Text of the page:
Orchestration is an area of composition and production that has seen great strides in recent years, with DAWs increasingly capable of letting you create great arrangements that can be played in-the-box or exported to be played by a real orchestra. In this short video from the course The Orchestral Sessions 102: Orchestration Prep, Olajide Paris guides you through one of the most important concepts in preparing your MIDI score - quantization.
Did you know, for example, the difference between "hard" and "soft" quantization? When quantizing specifically for export to another notation package, it's important to use a stricter quantization setting so that the target application doesn't make any mistakes when interpreting your score. This is in contrast to staying inside your original DAW, which may be better able to work accurately with slightly looser grid settings. Be sure to check out the rest of the videos in this course for much more on preparing your MIDI scores for performance by a real orchestra.
Nowadays, orchestral music recorded with MIDI in a DAW can sound fantastic, but there’s nothing like music played by real musicians. In this second instalment of the Orchestral Session series, music composer Olajide Paris covers the special preparation work needed to transform your MIDI score into data that a notation program can use.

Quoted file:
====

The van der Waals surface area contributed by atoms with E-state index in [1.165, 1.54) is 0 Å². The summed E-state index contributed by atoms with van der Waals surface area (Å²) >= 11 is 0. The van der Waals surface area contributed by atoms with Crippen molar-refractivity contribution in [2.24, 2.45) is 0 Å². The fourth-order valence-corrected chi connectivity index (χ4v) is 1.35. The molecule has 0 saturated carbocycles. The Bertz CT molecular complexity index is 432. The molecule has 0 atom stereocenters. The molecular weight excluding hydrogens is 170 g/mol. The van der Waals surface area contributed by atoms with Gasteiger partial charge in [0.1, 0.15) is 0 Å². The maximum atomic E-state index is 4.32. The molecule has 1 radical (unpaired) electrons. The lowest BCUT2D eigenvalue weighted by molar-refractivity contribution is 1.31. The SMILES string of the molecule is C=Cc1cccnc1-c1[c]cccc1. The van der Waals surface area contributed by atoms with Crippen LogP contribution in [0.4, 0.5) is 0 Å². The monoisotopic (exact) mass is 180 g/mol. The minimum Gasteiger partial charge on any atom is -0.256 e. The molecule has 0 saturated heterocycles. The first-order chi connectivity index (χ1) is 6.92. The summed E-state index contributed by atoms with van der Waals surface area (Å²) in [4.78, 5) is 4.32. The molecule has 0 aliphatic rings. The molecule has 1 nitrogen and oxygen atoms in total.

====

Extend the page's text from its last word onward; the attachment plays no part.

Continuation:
In this course, Olajide Paris covers essential techniques and strategies to speed up your orchestration prep work. Topics such as when to use region-based vs. event-based quantization, how to deal with dedicated runs libraries so they correctly translate to the score, or how to consolidate MIDI parts are all covered. Olajide also discusses how to create individual parts from ensemble patches, what important housekeeping steps need to be done before exporting, why you should know about the alternative music XML format, and more...
After watching this course by Olajide Paris, you’ll have a firm grasp of all the techniques needed to transform your composition into a clean MIDI file that can be used to create a full score.